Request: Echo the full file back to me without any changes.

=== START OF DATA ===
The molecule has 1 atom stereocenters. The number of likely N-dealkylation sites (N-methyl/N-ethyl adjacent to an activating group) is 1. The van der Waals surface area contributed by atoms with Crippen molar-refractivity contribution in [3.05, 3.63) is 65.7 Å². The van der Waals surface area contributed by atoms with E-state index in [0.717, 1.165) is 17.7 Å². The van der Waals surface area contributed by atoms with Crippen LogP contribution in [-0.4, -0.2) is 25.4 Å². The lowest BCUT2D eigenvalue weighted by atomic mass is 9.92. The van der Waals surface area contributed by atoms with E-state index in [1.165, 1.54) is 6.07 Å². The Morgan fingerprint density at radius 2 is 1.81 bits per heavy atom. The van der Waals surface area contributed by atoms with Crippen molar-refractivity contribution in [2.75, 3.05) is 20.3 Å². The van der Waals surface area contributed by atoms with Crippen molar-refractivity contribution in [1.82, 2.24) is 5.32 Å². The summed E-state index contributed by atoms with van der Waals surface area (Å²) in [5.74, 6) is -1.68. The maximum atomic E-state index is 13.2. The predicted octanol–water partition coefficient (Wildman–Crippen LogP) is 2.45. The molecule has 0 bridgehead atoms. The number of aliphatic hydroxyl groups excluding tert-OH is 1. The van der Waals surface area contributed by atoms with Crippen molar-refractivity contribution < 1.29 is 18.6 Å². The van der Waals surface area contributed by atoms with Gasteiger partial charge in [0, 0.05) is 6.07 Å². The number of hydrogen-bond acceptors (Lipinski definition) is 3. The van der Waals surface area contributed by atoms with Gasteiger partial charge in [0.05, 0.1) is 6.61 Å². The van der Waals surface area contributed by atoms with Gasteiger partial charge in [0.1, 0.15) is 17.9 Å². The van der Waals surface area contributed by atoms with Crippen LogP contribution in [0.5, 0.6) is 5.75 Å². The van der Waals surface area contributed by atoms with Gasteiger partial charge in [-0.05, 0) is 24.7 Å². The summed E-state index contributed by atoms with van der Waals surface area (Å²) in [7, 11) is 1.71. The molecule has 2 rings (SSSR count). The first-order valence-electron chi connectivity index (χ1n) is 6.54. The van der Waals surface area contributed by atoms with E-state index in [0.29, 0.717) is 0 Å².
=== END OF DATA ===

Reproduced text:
The molecule has 1 atom stereocenters. The number of likely N-dealkylation sites (N-methyl/N-ethyl adjacent to an activating group) is 1. The van der Waals surface area contributed by atoms with Crippen molar-refractivity contribution in [3.05, 3.63) is 65.7 Å². The van der Waals surface area contributed by atoms with E-state index in [0.717, 1.165) is 17.7 Å². The van der Waals surface area contributed by atoms with Crippen LogP contribution in [-0.4, -0.2) is 25.4 Å². The lowest BCUT2D eigenvalue weighted by atomic mass is 9.92. The van der Waals surface area contributed by atoms with E-state index in [1.165, 1.54) is 6.07 Å². The Morgan fingerprint density at radius 2 is 1.81 bits per heavy atom. The van der Waals surface area contributed by atoms with Crippen molar-refractivity contribution in [2.75, 3.05) is 20.3 Å². The van der Waals surface area contributed by atoms with Crippen molar-refractivity contribution in [1.82, 2.24) is 5.32 Å². The summed E-state index contributed by atoms with van der Waals surface area (Å²) in [5.74, 6) is -1.68. The maximum atomic E-state index is 13.2. The predicted octanol–water partition coefficient (Wildman–Crippen LogP) is 2.45. The molecule has 0 bridgehead atoms. The number of aliphatic hydroxyl groups excluding tert-OH is 1. The van der Waals surface area contributed by atoms with Crippen molar-refractivity contribution < 1.29 is 18.6 Å². The van der Waals surface area contributed by atoms with Gasteiger partial charge in [0, 0.05) is 6.07 Å². The number of hydrogen-bond acceptors (Lipinski definition) is 3. The van der Waals surface area contributed by atoms with Gasteiger partial charge in [0.05, 0.1) is 6.61 Å². The van der Waals surface area contributed by atoms with Gasteiger partial charge in [0.1, 0.15) is 17.9 Å². The van der Waals surface area contributed by atoms with Crippen LogP contribution in [0.5, 0.6) is 5.75 Å². The van der Waals surface area contributed by atoms with Gasteiger partial charge in [-0.05, 0) is 24.7 Å². The summed E-state index contributed by atoms with van der Waals surface area (Å²) in [7, 11) is 1.71. The molecule has 2 rings (SSSR count). The first-order valence-electron chi connectivity index (χ1n) is 6.54. The van der Waals surface area contributed by atoms with E-state index in [0.29, 0.717) is 0 Å².